Northern Ireland’s First Minister Arlene Foster, who has attended the Cobra meetings formulating the UK’s response, suggested that schools would need to be closed for four months if that step was taken.

Meanwhile, a newborn baby in England who has tested positive for coronavirus is likely to be one of the world’s youngest patients with the disease.

The infant and its mother both tested positive at a north London hospital and staff who had contact with them have been advised to self-isolate.

The UK’s approach to developing “herd immunity” against Covid-19 has been called into question.

In an open letter, a group of 229 scientists from UK universities argued that “going for ‘herd immunity’ at this point does not seem a viable option, as this will put NHS at an even stronger level of stress, risking many more lives than necessary”.

A Department of Health and Social care spokesman said: “Herd immunity is not part of our action plan, but is a natural by-product of an epidemic.

“Our aims are to save lives, protect the most vulnerable, and relieve pressure on our NHS.”

The following two tabs change content below.

The Press Association

News from the Press Association - the national news agency for the UK and Ireland

Leave a Comment!

Not a member?

You need to be a member to interact with Silversurfers. Joining is free and simple to do. Click the button below to join today!

Click here if you have forgotten your password
Margaret Hart
20th Mar 2020
1
Thanks for voting!
Th3 people who have stockpiled to such a ridiculous extent are he ones who are shouting the loudest that they are going to carryon as they want. That was not the way in the war everybody cared and helped wherever they could. Us elderly people really must have that attitude again as we are most at risk together with the people who are already ill and must take even more care. Most of us could not do the early shopping and many have no hand sanitiser and could be very low one loo rolls and other necessities including food. There are quite a few groups of kind and helpfUl people who are getting together and organising shopping and visiting rotes to try to help the at risk groups and they will be thanked forever. You only have to read the comments on Facebook to see how uncaring some people are but also look for the many kind hearted people.
Glenwoodgirl
16th Mar 2020
4
Thanks for voting!
When you are older time flies anyway and we will be doing not just for ourselves but for the good of all so always look on the bright side of life and think what a party we can all have at the end of it.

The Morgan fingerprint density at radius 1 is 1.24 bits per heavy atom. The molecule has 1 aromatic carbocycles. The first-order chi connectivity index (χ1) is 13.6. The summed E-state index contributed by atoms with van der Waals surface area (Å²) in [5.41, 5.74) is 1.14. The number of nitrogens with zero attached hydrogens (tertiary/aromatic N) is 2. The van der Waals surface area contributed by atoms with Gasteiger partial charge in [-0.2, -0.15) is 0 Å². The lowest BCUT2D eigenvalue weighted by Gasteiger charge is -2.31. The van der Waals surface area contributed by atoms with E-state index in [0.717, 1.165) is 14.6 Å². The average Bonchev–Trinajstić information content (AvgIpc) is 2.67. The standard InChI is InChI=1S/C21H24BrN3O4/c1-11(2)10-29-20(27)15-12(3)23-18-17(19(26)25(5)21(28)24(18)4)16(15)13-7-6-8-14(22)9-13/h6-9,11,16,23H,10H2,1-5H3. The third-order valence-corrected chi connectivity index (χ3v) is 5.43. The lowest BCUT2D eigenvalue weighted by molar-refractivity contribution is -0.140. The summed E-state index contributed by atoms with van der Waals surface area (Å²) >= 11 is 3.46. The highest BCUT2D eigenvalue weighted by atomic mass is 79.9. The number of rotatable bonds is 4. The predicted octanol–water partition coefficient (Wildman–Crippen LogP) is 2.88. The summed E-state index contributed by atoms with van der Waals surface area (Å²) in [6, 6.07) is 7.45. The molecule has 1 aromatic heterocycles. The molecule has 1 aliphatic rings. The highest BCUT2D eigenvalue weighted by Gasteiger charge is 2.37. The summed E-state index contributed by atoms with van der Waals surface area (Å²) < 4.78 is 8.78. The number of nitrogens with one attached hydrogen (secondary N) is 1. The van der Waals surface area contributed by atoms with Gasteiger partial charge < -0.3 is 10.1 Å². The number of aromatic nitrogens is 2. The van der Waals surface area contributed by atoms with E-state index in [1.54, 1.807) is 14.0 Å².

ElisabethR
15th Mar 2020
2
Thanks for voting!
Oh dear........... All this panic what is going on.? I think most of us have cupboards that contain a few long lasting things..... A couple of tins of tuna, Tom's, pasta beans maybe. I use lentils quite a bit and always have a packet open and a spare......... But enough for 4 months? A pkt of 4 bars of soap lasts months though so at least I shall have clean hands. Just hope those who have stockpiled enough for a year will share a little when they realise rather a lot of it will go off before it can be used. I do feel the media has a lot of the blame to carry for all the panic........ Supposition rather than fact.
Take care people.
SueB412
15th Mar 2020
1
Thanks for voting!
I think that this would be a lot calmer if people didn't panic buy. The article mentions ww 2. It was a crime to stock pile then. I'm taking a food parcel to my daughter today, because she couldn't get much food yesterday, the shelves being empty of things such as beans, bread, nappies, butter. She has 3 young children to feed and only wants to get what she wants for the week, yet she can't because someone else has bought the lot, just in case!!!!

Community Terms & Conditions

Content standards

These content standards apply to any and all material which you contribute to our site (contributions), and to any interactive services associated with it.

You must comply with the spirit of the following standards as well as the letter. The standards apply to each part of any contribution as well as to its whole.

Contributions must:

be accurate (where they state facts); be genuinely held (where they state opinions); and comply with applicable law in the UK and in any country from which they are posted.

Contributions must not:

contain any material which is defamatory of any person; or contain any material which is obscene, offensive, hateful or inflammatory; or promote sexually explicit material; or promote violence; promote discrimination based on race, sex, religion, nationality, disability, sexual orientation or age; or infringe any copyright, database right or trade mark of any other person; or be likely to deceive any person; or be made in breach of any legal duty owed to a third party, such as a contractual duty or a duty of confidence; or promote any illegal activity; or be threatening, abuse or invade another’s privacy, or cause annoyance, inconvenience or needless anxiety; or be likely to harass, upset, embarrass, alarm or annoy any other person; or be used to impersonate any person, or to misrepresent your identity or affiliation with any person; or give the impression that they emanate from us, if this is not the case; or advocate, promote or assist any unlawful act such as (by way of example only) copyright infringement or computer misuse.

Nurturing a safe environment

Our Silversurfers community is designed to foster friendships, based on trust, honesty, integrity and loyalty and is underpinned by these values.

We don't tolerate swearing, and reserve the right to remove any posts which we feel may offend others... let's keep it friendly!